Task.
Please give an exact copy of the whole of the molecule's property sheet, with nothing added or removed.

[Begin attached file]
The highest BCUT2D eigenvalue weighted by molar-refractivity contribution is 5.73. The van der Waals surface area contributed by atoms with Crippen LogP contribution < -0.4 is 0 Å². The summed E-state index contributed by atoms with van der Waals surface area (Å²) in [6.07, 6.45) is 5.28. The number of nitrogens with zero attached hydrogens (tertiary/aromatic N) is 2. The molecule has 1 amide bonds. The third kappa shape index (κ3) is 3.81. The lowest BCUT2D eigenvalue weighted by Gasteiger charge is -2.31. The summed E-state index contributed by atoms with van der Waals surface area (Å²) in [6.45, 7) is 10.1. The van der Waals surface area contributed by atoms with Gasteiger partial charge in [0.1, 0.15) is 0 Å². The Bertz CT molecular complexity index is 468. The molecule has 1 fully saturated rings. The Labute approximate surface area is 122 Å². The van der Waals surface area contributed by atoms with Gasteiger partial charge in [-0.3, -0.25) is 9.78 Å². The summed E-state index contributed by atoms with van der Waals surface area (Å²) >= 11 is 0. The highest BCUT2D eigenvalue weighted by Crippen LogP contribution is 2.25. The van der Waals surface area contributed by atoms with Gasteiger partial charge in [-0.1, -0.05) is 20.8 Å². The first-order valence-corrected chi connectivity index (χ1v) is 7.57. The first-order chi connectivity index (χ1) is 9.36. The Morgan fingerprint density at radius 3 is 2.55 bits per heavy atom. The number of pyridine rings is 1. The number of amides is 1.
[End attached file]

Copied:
The highest BCUT2D eigenvalue weighted by molar-refractivity contribution is 5.73. The van der Waals surface area contributed by atoms with Crippen LogP contribution < -0.4 is 0 Å². The summed E-state index contributed by atoms with van der Waals surface area (Å²) in [6.07, 6.45) is 5.28. The number of nitrogens with zero attached hydrogens (tertiary/aromatic N) is 2. The molecule has 1 amide bonds. The third kappa shape index (κ3) is 3.81. The lowest BCUT2D eigenvalue weighted by Gasteiger charge is -2.31. The summed E-state index contributed by atoms with van der Waals surface area (Å²) in [6.45, 7) is 10.1. The van der Waals surface area contributed by atoms with Gasteiger partial charge in [0.1, 0.15) is 0 Å². The Bertz CT molecular complexity index is 468. The molecule has 1 fully saturated rings. The Labute approximate surface area is 122 Å². The van der Waals surface area contributed by atoms with Gasteiger partial charge in [-0.3, -0.25) is 9.78 Å². The summed E-state index contributed by atoms with van der Waals surface area (Å²) >= 11 is 0. The highest BCUT2D eigenvalue weighted by Crippen LogP contribution is 2.25. The van der Waals surface area contributed by atoms with Gasteiger partial charge in [-0.1, -0.05) is 20.8 Å². The first-order valence-corrected chi connectivity index (χ1v) is 7.57. The first-order chi connectivity index (χ1) is 9.36. The Morgan fingerprint density at radius 3 is 2.55 bits per heavy atom. The number of pyridine rings is 1. The number of amides is 1.